Grace's Guide is the leading source of historical information on industry and manufacturing in Britain. This web publication contains 128,469 pages of information and 202,900 images on early companies, their products and the people who designed and built them.
William Paterson (c1814-1881)
1881 Obituary 
The Scotch papers have just announced the death of a man of very considerable mark in connexion with railway engineering north of the Tweed; it is that of Mr. William Paterson, C. E., a name that was for many years identified with all the leading railways in the north of Scotland. Indeed, he was associated with railway engineering as far back as the year 1836, in which year he assisted in laying out a line in Ireland, while in the year 1838, he was engaged as an engineer on the Slamannan Railway, in the mining districts of Lanarkshire, a line which is still spoken of amongst old Scotch railway men with a peculiar degree of interest, partly from the fact that some of the early Scotch locomotives were made for working it.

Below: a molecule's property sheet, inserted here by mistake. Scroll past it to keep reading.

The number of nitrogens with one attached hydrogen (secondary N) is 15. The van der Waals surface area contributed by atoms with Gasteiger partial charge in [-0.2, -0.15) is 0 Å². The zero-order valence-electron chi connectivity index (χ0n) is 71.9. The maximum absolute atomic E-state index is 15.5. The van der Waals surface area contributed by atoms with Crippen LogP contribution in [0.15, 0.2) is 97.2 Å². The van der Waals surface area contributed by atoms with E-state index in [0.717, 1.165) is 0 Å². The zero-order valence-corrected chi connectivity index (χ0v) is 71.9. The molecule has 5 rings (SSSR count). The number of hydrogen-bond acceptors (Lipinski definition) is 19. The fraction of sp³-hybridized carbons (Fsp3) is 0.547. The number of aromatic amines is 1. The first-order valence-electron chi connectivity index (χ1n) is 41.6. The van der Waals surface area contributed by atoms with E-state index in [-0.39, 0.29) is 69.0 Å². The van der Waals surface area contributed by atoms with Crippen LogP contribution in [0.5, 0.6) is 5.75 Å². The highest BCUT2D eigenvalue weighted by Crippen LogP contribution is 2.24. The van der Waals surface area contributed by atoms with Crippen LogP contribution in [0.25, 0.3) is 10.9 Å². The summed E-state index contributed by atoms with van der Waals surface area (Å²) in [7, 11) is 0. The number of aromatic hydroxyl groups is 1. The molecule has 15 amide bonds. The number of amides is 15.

In the year 1845, Mr. Paterson surveyed the projected line between Inverness and Perth, and when that scheme assumed practical form, he was engaged, along with Mr. Joseph Mitchell, from 1854 until 1865, in carrying out the works of what is now known as the Highland Railway.
Along with that gentleman, also, Mr. Paterson was surveyor of the Highland Roads and Bridges and Fishery Harbours in the North from 1839 to 1857; and prior to the passing of the present Roads and Bridges Act he was road surveyor for the county of Inverness.
His last work of any note was the survey, along with his brother, Mr. Murdo Paterson, of the Keith and Buckie Railway, the Bill for which was recently preferred by the Parliamentary Committee to that promoted by the Great North of Scotland Railway Company.
Mr. Paterson was likewise burgh surveyor for the town of Inverness till about two years ago, when he resigned that position. He was widely known over the North, and highly esteemed, and was regarded by all who knew him as an engineer of great ability, and as a most conscientious man in his profession.
Mr. Paterson died at his residence at Larkfield, Inverness, in the sixty-eighth year of his age.